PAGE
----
|One Saturday morning I noticed this fellow about|
twenty feet from my studio door
My physical surrounding for these creative endeavors are isolated far from the art world but I am never alone. Here's my crew.
- Elizabeth (25 years together)
- Five children
- Thirty, or so, chickens
- One very, very, very large dog to protect the chickens
- Two cats to keep down the varmints that are drawn by chickens
- Four, or so, snakes a year that are drawn to the varmints that are drawn by the chickens
- Hundreds of species of creepy crawly things that find my studio windows at night (I'm thinking of buying a new camera just so I can document these amazing creatures)
|Elwood shares with the cats but not the chickens|
2015 Award of excellence OPA Eastern Regional
2011 Employees Choice Award - Energen Art Competition
2010 Grand Prize - Energen Art Competition
2003 Best of Show, Winterhaven Artfest, FL
2002 Pastel Journal Top 100 (3rd place, Still life)
2001 Best of Show, Alabama Pastel Society
2001 Best of Show, Southeastern Pastel Society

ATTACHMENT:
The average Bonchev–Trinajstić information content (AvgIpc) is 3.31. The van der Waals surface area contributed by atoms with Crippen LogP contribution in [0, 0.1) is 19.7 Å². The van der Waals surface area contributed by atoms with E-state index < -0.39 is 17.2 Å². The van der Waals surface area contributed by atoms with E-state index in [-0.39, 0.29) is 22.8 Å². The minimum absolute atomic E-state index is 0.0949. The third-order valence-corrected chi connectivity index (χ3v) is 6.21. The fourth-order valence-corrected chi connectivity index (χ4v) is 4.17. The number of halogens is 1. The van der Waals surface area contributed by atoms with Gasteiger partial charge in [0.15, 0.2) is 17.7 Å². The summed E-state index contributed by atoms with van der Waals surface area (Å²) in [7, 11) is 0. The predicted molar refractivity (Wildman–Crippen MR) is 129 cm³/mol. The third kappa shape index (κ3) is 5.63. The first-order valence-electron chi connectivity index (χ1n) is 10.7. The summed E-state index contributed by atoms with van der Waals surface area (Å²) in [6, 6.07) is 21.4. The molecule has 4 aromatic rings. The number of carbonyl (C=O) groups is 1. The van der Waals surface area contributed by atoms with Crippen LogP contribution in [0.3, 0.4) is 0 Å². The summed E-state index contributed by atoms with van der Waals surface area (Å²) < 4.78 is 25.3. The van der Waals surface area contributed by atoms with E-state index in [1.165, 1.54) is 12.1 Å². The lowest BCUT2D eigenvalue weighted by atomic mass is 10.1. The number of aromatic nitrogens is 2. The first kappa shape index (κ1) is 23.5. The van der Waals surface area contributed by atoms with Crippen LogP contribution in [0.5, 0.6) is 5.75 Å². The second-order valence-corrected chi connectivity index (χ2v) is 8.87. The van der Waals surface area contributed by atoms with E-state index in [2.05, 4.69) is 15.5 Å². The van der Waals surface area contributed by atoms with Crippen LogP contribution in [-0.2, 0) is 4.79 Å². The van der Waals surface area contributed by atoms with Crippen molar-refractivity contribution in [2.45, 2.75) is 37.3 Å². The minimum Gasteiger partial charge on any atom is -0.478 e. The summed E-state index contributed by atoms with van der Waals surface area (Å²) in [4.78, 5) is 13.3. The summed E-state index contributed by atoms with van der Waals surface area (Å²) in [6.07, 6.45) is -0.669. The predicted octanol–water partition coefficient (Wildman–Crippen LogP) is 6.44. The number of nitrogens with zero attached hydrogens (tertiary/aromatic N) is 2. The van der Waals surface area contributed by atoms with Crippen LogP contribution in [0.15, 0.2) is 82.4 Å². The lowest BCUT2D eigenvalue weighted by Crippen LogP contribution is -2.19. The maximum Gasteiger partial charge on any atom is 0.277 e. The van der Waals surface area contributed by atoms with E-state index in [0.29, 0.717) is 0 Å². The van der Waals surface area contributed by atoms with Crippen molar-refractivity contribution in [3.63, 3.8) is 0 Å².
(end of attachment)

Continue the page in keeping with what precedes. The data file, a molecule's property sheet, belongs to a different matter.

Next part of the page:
2000 Best of Show, Alabama Pastel Socitety
Although I was raised in St.Louis with it's mass of people and hectic pace, I now work in an isolated studio in the south and on location when my circumstances allow it. I love works of art that feel like visual poetry and that is what I am striving for in my own work, the perfect visual poem. It’s why I keep trying to learn more and it’s why I think out loud on this blog. Painting, in so many ways, is a search. Most of the time it is a search for some kind of visual expression that I can see in my head but cannot quite be reached with my hands. Other times it’s just trying to figure out a means of correct visual communication.
Success is something only you yourself can create the ruler for. At this stage in life my ruler consists of making reasonable progress on my visual goals as I paint. My visual goals are discussed on this blog and seen on my Instagram posts.
In a free market economy you can work hard, market well, turn yourself into a widget factory and make a very good income. I did this very thing at the turn of the millennium with a very large series of tonal conjecture paintings that my galleries and buyers loved. It resulted in a factory mentality in my work and a repetitive motion injury to my shoulder. As a result I had to stop painting and it gave me a lot of time to think about why I was doing what I was doing.
|One of my large conjecture paintings on the easel|
The conclusion I came to, in my forced sabbatical, was that financial goals and production cannot rule the roost in an artists life. Just simply surviving is not why we become artists. So I went back to becoming a student of painting rather than a producer of what I already knew how to do. My recent paintings are the product of that process.